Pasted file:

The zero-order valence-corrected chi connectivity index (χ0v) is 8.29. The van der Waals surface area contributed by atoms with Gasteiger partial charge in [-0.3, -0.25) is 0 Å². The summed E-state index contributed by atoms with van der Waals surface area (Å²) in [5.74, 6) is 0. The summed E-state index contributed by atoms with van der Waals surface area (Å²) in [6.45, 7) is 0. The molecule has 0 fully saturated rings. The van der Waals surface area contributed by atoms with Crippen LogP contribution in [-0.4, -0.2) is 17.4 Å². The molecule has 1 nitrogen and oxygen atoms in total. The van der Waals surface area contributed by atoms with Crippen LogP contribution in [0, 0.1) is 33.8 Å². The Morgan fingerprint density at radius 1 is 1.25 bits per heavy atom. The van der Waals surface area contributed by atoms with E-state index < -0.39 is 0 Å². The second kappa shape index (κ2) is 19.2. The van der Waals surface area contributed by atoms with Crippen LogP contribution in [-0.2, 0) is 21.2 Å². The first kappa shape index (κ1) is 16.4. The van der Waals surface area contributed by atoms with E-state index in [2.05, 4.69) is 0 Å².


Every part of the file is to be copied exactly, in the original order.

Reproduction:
The zero-order valence-corrected chi connectivity index (χ0v) is 8.29. The van der Waals surface area contributed by atoms with Gasteiger partial charge in [-0.3, -0.25) is 0 Å². The summed E-state index contributed by atoms with van der Waals surface area (Å²) in [5.74, 6) is 0. The summed E-state index contributed by atoms with van der Waals surface area (Å²) in [6.45, 7) is 0. The molecule has 0 fully saturated rings. The van der Waals surface area contributed by atoms with Crippen LogP contribution in [-0.4, -0.2) is 17.4 Å². The molecule has 1 nitrogen and oxygen atoms in total. The van der Waals surface area contributed by atoms with Crippen LogP contribution in [0, 0.1) is 33.8 Å². The Morgan fingerprint density at radius 1 is 1.25 bits per heavy atom. The van der Waals surface area contributed by atoms with E-state index < -0.39 is 0 Å². The second kappa shape index (κ2) is 19.2. The van der Waals surface area contributed by atoms with Crippen LogP contribution in [-0.2, 0) is 21.2 Å². The first kappa shape index (κ1) is 16.4. The van der Waals surface area contributed by atoms with E-state index in [2.05, 4.69) is 0 Å².